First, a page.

The Journal of Neuroscience, 14 September 2011, 31(37): 13301-13311; doi: 10.1523/JNEUROSCI.2838-11.2011
Iron Efflux from Oligodendrocytes Is Differentially Regulated in Gray and White MatterKatrin Schulz1, Chris D. Vulpe2, Leah Z. Harris3, and Samuel David1
+ Author Affiliations
1Center for Research in Neuroscience, The Research Institute of the McGill University Health Center, Montreal, Quebec H3G 1A4, Canada,
2Department of Nutritional Sciences and Toxicology, University of California, Berkeley, California 94720, and
3Department of Pediatrics, Vanderbilt University, Nashville, Tennessee 37232
Author contributions: K.S. and S.D. designed research; K.S. performed research; C.D.V. and L.Z.H. contributed unpublished reagents/analytic tools; K.S. and S.D. analyzed data; K.S. and S.D. wrote the paper.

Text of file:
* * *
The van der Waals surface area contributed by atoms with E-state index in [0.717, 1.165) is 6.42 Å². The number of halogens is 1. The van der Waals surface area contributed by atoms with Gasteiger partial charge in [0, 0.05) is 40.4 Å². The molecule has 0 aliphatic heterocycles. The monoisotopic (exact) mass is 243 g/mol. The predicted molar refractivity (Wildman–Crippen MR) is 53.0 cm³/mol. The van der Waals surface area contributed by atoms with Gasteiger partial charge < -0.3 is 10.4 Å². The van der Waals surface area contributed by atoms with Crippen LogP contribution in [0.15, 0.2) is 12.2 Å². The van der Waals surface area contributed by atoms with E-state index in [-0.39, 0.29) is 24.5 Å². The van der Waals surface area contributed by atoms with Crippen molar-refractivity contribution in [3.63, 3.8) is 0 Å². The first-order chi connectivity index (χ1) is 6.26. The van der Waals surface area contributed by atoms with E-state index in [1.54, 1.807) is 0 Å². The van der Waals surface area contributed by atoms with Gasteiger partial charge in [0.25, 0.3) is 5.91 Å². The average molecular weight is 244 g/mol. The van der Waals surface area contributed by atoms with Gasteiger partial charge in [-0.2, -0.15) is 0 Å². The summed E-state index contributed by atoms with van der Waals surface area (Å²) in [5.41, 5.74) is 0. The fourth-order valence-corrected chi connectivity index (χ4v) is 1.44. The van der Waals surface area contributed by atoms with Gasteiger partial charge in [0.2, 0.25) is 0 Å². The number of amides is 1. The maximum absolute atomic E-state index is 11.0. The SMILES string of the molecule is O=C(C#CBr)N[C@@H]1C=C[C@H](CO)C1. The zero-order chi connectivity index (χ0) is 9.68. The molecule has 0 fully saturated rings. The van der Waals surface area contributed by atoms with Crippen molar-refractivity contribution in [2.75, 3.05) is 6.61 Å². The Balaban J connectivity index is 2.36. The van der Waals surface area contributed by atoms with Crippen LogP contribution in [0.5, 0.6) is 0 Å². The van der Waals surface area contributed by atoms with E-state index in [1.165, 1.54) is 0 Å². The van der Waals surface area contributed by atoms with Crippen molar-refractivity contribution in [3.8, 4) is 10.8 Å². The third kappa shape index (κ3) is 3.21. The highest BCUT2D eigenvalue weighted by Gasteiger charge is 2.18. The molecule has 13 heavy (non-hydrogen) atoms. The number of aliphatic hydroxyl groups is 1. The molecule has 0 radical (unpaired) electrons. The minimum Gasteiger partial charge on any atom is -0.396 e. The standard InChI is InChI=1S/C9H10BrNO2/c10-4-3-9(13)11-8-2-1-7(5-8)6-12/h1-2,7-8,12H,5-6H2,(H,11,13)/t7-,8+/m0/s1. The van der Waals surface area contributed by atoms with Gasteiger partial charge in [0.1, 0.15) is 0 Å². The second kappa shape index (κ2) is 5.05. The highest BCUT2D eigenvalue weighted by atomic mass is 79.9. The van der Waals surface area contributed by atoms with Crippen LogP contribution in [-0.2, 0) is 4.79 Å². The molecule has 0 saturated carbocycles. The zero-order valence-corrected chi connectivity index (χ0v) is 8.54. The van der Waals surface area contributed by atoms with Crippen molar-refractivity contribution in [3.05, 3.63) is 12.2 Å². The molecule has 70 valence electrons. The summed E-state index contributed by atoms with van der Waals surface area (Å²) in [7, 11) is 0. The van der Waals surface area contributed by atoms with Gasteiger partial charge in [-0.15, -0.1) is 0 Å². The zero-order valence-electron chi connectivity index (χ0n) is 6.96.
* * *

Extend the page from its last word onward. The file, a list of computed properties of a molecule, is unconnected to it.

Accumulation of iron occurs in the CNS in several neurodegenerative diseases. Iron is essential for life but also has the ability to generate toxic free radicals if not properly handled. Iron homeostasis at the cellular level is therefore important to maintain proper cellular function, and its dysregulation can contribute to neurodegenerative diseases. Iron export, a key mechanism to maintain proper levels in cells, occurs via ferroportin, a ubiquitously expressed transmembrane protein that partners with a ferroxidase. A membrane-bound form of the ferroxidase ceruloplasmin is expressed by astrocytes in the CNS and regulates iron efflux. We now show that oligodendrocytes use another ferroxidase, called hephaestin, which was first identified in enterocytes in the gut. Mice with mutations in the hephaestin gene (sex-linked anemia mice) show iron accumulation in oligodendrocytes in the gray matter, but not in the white matter, and exhibit motor deficits. This was accompanied by a marked reduction in the levels of the paranodal proteins contactin-associated protein 1 (Caspr) and reticulon-4 (Nogo A). We show that the sparing of iron accumulation in white matter oligodendrocytes in sex-linked anemia mice is due to compensatory upregulation of ceruloplasmin in these cells. This was further confirmed in ceruloplasmin/hephaestin double-mutant mice, which show iron accumulation in both gray and white matter oligodendrocytes. These data indicate that gray and white matter oligodendrocytes can use different iron efflux mechanisms to maintain iron homeostasis. Dysregulation of such efflux mechanisms leads to iron accumulation in the CNS.